Of the naming of chooks …

… there is no end. IsaBrowns

Names matter. My parents apparently disagreed about what my name should be, one wanting to call me Beverley, the other one (I’m not sure who wanted which) wanted to call me Robyn. They compromised and gave me both names, Beverley Robyn, then proceeded to call me by my middle name. Who knows what relationship dynamics could be drawn from that story! I’ve decided to go with Robyn, which feels so much more like me (though the order on my birth certificate is the official one I must answer to). Beverley was always what adults called me, usually when I was in trouble. Or banks and Centrelink, ditto. Bev was what my friends called me, but it’s such a non-word, that seems to collapse before it’s even begun (though a friend of mine who is also Bev manages to give the word a bit more oomph).

I’ll pass over the naming of my children for now, and go straight to my current naming requirements: chooks. We have two new Isa Browns, currently nameless. They’re numbers 5 and 6 in the Murrumbateman tribe, though numbers 1 and 2 have since passed on to fox-free ranges in the clouds. They were Lacewing Wyandottes, birds bred mostly for their looks: their feathers that loop beautifully like lace. Wyandottes snoozingCleopatra was black and gold, and just demanded a queenly name; Esmerelda was brown and blue, just as beautiful but less grand. Of course, day to day they became Cleo and Esmay and surprised us by laying eggs fairly regularly, Esmay’s white and delicate, Cleo’s brown and larger. Cleo died of delayed shock, thanks to the neighbourhood dog, and Esmay slipped into a sort of chook dementia, still able to eat and drink, but prone to walk into walls, or forget where the coop was. She seemed happy enough, in chook terms, and died quietly a few months later.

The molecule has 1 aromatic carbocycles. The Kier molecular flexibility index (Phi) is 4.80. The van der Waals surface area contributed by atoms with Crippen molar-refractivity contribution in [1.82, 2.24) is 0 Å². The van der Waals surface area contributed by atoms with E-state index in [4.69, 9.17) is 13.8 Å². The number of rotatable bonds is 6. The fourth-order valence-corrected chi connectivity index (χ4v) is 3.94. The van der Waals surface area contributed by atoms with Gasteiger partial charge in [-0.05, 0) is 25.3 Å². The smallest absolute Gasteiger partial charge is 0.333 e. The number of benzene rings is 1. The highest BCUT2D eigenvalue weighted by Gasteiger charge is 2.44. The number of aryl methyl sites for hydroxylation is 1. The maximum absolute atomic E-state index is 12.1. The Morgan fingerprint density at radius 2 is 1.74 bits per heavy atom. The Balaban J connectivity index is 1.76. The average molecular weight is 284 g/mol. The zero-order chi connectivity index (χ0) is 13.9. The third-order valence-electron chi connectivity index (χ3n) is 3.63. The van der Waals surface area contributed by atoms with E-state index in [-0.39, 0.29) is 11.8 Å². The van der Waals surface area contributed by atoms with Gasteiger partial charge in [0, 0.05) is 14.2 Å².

Australorps pas-de-deuxNumbers 3 and 4 are Australorps, big and greeny-black. We tried for dramatic names to go with their colour: Medea — well, it’s hard to be any more dramatic than her — and Pocahontas, inspired I think by the black hair of her namesake. They’re professional egg-layers and supposed to lay like the clappers, taking only Christmas day off, though ours lay when the fancy took them. Not often, to begin with. Not at all anymore. Perhaps they objected to the names. Chook FrumpThey’ve taken on the look of Edwardian widows, moving slowly and dressed in black silk with voluminous skirts, puffed sleeves, ruffs and pleats. Perhaps they think appellations akin to Lady Bracknell and Queen Victoria would be more suited to their station.

And so they’re not sure about numbers 5 and 6 disturbing their peace. The Isa Browns are caramel-coloured, young and thin with long legs and a tendency to stand with one leg lifted as if they’re doing the Tai-Chi move, white crane spreads its wings, or maybe playing fairies. They’re completely intimidated and tend to find a corner wherever the black dowagers are not. Perhaps names would give them confidence, but I don’t know what. I’ve thought of Tinkerbell, Titania or Ariel … but no, that last one would be unwise. And they need a name they can grow into; after all, Tai Chi moves are really a form of martial arts.

Here they are. All suggestions gratefully received. Leg up chook

8 comments on “Of the naming of chooks …

  1. pgsmall2 says:

    Hi Robyn, I love your posts! Half of my husband’s family are known by their middle names, and there seemed to be no sensible reason I could fathom. My parents planned Peter John but got me instead. It took three weeks to come up with mine apparently, but after another daughter, there were twins – Peter and John. Our chooks were also problematic, but after Henny Penny and Jenny got eaten by the urban foxes, we lost our impetus to attach. There was one we called ‘the bossy cow’ that made life hell for her two companions, and now we have three anonymous ‘girls’.